Wednesday, November 2, 2011

Trip to nationals is one to remember for 4.0 women

USTA tennis in southern California

Proudly displaying the USTA League 2011 National Championship banner at Indian Wells Tennis Garden in southern California during the Oct. 14-16 tournament is the Sun Valley Women’s 4.0 team. Holding the banner, at left, is Joyce Algiers and, at right, is Sue Hamilton. Standing, from left, are coach Chris Gripkey, Chiyo Parten, co-captain Gayle Stevenson, Lisa Cortese, co-captain Alma Mills, Andrea Faas, Joanne Wetherell and Diane Bradford.

Usually, a team from bigger cities and tennis clubs in Colorado makes the trip to the U.S. Tennis Association League 4.0 Senior National Championships in southern California.

But this year the sectional champion from the six-state area (Idaho, Utah, Colorado, Wyoming, Montana and Nevada) was a women's team from tiny Ketchum, Idaho—comprised of nine women coached by Chris Gripkey, Copper Ranch (Hailey) tennis professional.

Gripkey said, "To my knowledge, no women's 4.0 senior tennis team from Idaho, much less Sun Valley, has made its way to nationals, and to have done it in such thrilling fashion was magical."

The team featured Joyce Algiers, Sue Hamilton, Chiyo Parten, co-captains Gayle Stevenson and Alma Mills, Lisa Cortese, Andrea Faas, Joanne Wetherell and Diane Bradford.

They competed in senior national (ages 50-and-over) doubles matches Oct. 14-16 at Indian Wells Tennis Garden in the Palm Springs area.

Gripkey, third-year coach of the Ketchum/Sun Valley 4.0 women's team, "We didn't know what to expect. We could have gone to nationals and gotten blown out. But we didn't, and that was very exciting for us. It was a great experience, very competitive and very fun.

"Though Ketchum didn't win nationals, the team's season was a huge success. We almost beat Florida at nationals, and Florida came in fourth in the 16-team tournament.

"Sooner rather than later, and against all conventional thinking, these Ketchum tennis players may one day bring back home the national title, and not one of them should or will be surprised."

U.S. Tennis Association League (USTA League) is the country's largest recreational tennis league, helping more than 325,000 players nationwide get on the court, have a good time and step up their game.

The league is organized as competitive team match play. Teams are made up of a minimum of five to eight players depending on division. The Ketchum team's 4.0 season started in June, building up to the state tournament during August in Pocatello.

First the Ketchum women won the local division, defeating a crafty, seasoned group from Elkhorn's Harker Center.

Next, they captured the state title by outscoring four other teams, including two strong ones from Boise.

The state competition was so close, at one point Alma Mills and Lisa Cortese were down double match-point in the third set to an undefeated Boise opponent. Had they lost either of the match points held against them, their season, as well as their teams, would have been lost. Instead, they pulled out an improbable victory and earned the right to play in the sectional tournament, where they would battle the best teams from the Intermountain.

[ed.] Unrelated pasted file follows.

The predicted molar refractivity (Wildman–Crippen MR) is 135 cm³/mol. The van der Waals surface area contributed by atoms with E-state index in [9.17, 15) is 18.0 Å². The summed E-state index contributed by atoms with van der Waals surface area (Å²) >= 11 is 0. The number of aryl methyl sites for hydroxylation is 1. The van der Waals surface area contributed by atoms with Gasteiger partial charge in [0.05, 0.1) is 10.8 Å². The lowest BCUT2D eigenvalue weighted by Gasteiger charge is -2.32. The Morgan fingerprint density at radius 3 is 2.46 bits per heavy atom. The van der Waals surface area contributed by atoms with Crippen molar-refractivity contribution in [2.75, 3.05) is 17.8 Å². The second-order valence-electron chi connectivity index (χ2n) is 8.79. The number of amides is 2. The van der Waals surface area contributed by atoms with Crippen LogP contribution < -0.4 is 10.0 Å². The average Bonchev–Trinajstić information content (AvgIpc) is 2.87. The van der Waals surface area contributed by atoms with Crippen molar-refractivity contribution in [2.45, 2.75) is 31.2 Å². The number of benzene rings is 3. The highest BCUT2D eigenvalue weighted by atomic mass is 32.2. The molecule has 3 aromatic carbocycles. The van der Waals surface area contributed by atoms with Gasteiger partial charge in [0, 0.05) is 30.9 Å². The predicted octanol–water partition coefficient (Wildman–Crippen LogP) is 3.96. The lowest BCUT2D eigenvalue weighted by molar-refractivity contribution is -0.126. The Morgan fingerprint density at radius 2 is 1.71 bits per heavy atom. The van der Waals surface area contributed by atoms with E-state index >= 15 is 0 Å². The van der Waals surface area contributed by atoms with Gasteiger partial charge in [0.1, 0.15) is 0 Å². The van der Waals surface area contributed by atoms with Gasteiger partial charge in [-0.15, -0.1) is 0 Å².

The competition was fierce at the six-state sectionals in Boise, and for a while it appeared the tennis gods were against the Ketchum team.

One of the Ketchum players became violently sick from food poisoning, another suffered all night long from a food allergy attack, a third needed to leave the tournament early for family reasons, a fourth hurt her foot which compromised her mobility, and a fifth threw out her back.

Things looked bleak.

The developments left the team wondering what could possibly happen next. The answer came in the form of another miraculous, straight-out-of Hollywood victory.

With a ticket to nationals on the line, it was Joyce Algiers and Diane Bradford who found themselves triple match-point down in a third set tiebreaker to a tough Nevada duo. Through sheer determination and a little good fortune, they pulled out the match.

One of 16 elite teams at nationals, Ketchum was placed in a round robin group with Southern California, Northern California and Florida, the winner advancing to the semifinals. All the teams were very good. To the surprise of some, Ketchum was competitive.

Alma Mills and Lisa Cortese won their only two matches in thrilling three-set tiebreakers and with those victories went undefeated in both sectionals and nationals, which is an awesome accomplishment.

Meanwhile, Joanne Wetherell and Sue Hamilton beat Florida and were only two points away from defeating Southern California in straight sets. It was Wetherell and Hamilton's first and only loss of the season. The rest of the team was all involved in hotly contested matches in which one or two points made the difference.

The winning team was Mid-Atlantic from Middleburg, Va. In second place was New England from Beverly, Mass. In third place among 4.0 Senior Women was Missouri Valley from Tulsa, Okla. And in fourth place was Florida from Clearwater, Fla.

"It was a wonderful, wild ride," said Gripkey.

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